How to procure a digital project well
Procuring digital projects is hard. It can be riddled with catch 22s, the fear of failure and not getting the best from the agencies you will come into contact with. Many people will only manage one major digital procurement project in their tenure at an organisation.
The common problems we see are:
- There's a tension between how a major digital project should be run, and how traditional procurement processes run.
- The first part of the project often shapes subsequent phases, but this seems impossible to procure as one.
- You never undertake a large digital project that isn't part of a wider organisational strategy, yet keeping these connections alive is difficult.
- Digital projects are controlled by IT departments because they're 'about computers'
A useful exercise is to think about which of these questions can you answer.
Why is this project required?
This typically will link with a larger organisational programme of change. For example, your organisation may have a strategic business objective that has a number of strands, one of which is a digital project. Think about how the top level strategic objectives genuinely connect with a digital projects aims. Also think about how these various strands interact and feed off each other. Digital is rarely a silo.
What is it?
You need to be very careful with this. If you are expecting to work with a company to bring their expertise to help suggest how you may solve your problem, you may not want to specify how they may do this. The counter argument to this is that if you need to judge tenders like for like, then this is more difficult if you've left room for a range of responses- particularly if you lack the experience to judge the value and risk of each approach.
What does success look like?
What are The Most Important Things this project needs to achieve within a year? Are they increases in audience, decreases in support calls, new markets, or new behaviours? How will you be measuring success as a KPI?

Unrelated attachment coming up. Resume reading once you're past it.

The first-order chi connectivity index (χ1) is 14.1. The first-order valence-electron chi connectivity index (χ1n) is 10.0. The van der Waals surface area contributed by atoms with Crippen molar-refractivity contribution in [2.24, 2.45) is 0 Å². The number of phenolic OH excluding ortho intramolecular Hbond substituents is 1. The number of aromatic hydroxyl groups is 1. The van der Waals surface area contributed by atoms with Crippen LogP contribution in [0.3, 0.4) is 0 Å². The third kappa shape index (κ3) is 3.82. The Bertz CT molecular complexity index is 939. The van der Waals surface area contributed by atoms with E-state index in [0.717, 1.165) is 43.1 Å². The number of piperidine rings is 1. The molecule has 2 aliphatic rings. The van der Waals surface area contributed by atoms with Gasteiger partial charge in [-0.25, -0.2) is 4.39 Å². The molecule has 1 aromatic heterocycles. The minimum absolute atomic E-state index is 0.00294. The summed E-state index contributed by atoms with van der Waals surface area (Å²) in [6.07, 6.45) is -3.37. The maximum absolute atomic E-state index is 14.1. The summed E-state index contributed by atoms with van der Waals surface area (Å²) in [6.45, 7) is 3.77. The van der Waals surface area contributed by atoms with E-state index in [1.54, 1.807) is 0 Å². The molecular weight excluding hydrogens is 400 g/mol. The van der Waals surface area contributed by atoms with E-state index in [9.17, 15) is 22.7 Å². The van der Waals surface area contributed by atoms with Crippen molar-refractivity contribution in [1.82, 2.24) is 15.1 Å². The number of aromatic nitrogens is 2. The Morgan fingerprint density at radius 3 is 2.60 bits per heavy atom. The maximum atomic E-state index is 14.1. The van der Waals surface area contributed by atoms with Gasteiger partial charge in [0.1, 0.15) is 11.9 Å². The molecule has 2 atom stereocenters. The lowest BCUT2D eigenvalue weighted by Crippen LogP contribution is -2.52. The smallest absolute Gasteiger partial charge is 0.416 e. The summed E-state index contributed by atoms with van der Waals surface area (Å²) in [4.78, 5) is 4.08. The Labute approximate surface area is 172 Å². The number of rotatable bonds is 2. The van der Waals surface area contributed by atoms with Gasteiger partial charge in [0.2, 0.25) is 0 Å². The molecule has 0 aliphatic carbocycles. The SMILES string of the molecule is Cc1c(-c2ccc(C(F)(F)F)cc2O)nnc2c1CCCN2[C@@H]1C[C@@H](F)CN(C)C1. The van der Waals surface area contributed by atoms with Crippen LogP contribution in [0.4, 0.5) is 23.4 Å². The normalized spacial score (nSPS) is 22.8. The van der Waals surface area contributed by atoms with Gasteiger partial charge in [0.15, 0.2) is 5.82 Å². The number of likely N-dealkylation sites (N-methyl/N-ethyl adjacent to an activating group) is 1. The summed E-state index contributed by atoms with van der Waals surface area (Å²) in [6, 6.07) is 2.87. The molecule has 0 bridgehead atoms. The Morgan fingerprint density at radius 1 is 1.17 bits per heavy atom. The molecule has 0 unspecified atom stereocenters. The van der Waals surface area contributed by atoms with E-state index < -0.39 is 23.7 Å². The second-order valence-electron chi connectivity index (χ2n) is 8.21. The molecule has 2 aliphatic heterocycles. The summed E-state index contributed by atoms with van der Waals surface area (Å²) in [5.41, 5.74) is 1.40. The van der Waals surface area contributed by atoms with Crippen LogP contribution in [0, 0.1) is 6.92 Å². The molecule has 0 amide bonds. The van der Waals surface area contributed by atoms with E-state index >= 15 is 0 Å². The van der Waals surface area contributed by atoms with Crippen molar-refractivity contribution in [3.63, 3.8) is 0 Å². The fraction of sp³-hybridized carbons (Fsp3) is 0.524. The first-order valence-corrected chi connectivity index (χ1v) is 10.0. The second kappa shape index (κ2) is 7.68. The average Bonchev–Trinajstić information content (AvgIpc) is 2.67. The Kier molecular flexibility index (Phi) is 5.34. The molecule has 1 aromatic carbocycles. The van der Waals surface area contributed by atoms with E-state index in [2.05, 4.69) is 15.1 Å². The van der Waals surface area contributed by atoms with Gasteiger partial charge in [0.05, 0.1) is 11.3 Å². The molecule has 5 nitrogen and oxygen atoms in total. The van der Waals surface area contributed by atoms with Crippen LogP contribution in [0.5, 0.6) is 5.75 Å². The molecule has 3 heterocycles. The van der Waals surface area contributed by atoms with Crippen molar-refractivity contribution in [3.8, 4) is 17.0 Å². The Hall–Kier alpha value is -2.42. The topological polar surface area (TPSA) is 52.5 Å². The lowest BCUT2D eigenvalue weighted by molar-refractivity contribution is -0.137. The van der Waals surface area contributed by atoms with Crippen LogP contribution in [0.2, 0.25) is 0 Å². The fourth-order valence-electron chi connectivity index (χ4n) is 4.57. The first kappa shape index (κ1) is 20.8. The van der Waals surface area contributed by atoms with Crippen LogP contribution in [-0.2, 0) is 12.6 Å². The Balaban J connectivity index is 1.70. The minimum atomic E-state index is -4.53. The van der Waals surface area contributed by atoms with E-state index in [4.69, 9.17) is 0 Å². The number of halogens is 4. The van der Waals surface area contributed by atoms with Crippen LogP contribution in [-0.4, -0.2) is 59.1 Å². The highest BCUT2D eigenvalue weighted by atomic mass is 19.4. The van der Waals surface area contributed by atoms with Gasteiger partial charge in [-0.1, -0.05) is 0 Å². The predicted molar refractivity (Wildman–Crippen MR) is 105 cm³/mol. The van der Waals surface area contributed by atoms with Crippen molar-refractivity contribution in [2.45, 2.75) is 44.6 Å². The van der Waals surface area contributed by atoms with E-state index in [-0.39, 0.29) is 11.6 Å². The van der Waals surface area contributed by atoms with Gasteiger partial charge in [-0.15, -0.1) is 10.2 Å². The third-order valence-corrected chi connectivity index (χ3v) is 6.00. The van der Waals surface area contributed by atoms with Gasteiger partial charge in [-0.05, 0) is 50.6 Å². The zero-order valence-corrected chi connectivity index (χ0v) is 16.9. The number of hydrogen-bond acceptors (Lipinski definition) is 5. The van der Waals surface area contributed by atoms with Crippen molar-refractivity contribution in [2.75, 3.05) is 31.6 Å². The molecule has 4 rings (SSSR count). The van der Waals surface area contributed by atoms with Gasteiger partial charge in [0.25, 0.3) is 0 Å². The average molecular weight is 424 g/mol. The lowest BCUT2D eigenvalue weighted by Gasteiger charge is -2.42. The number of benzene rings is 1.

What are the constraints?
You will probably have some things that need to be fixed. This may be for example, using the same CMS used elsewhere in the organisation, or at the very least the same technical foundation. Are there integrations with other systems for example? Is there a budget ceiling (see Budgets)
Who are your users?
Do you know who the users of the site or service will be? If so, what are their needs and have you created personas that can be useful for visualising who the audience are and what they want?
Who are the internal stakeholders for this project?
This may not be as straightforward as who owns the budget. There are likely to be 4 quadrants. People who can help make this a success (you need their knowledge) People who can stop it happening (you need their buy-in) People who have things you need (budget/data/influence) People who want what this project will achieve (you want their support and requirements).
Read our guide to stakeholder workshops.
When is it due?
The drivers for a project deadline are often political rather than practical; year-end budgets, or departmental commitments. It's likely that if this is part of a larger programme, there will be dependencies with other projects. Add contingency to these dependencies.
Consider splitting the project into several stages so that there is progress that can be shared with your stakeholders and users and this can influence the course of the project. You and the agency are then aiming for the same things at the same time and this is visible and transparent. Also consider content deadlines and dependencies. If you need to populate a website with new content that has to be written internally, take that into account and double any timings you've been given by colleagues.
How will it look?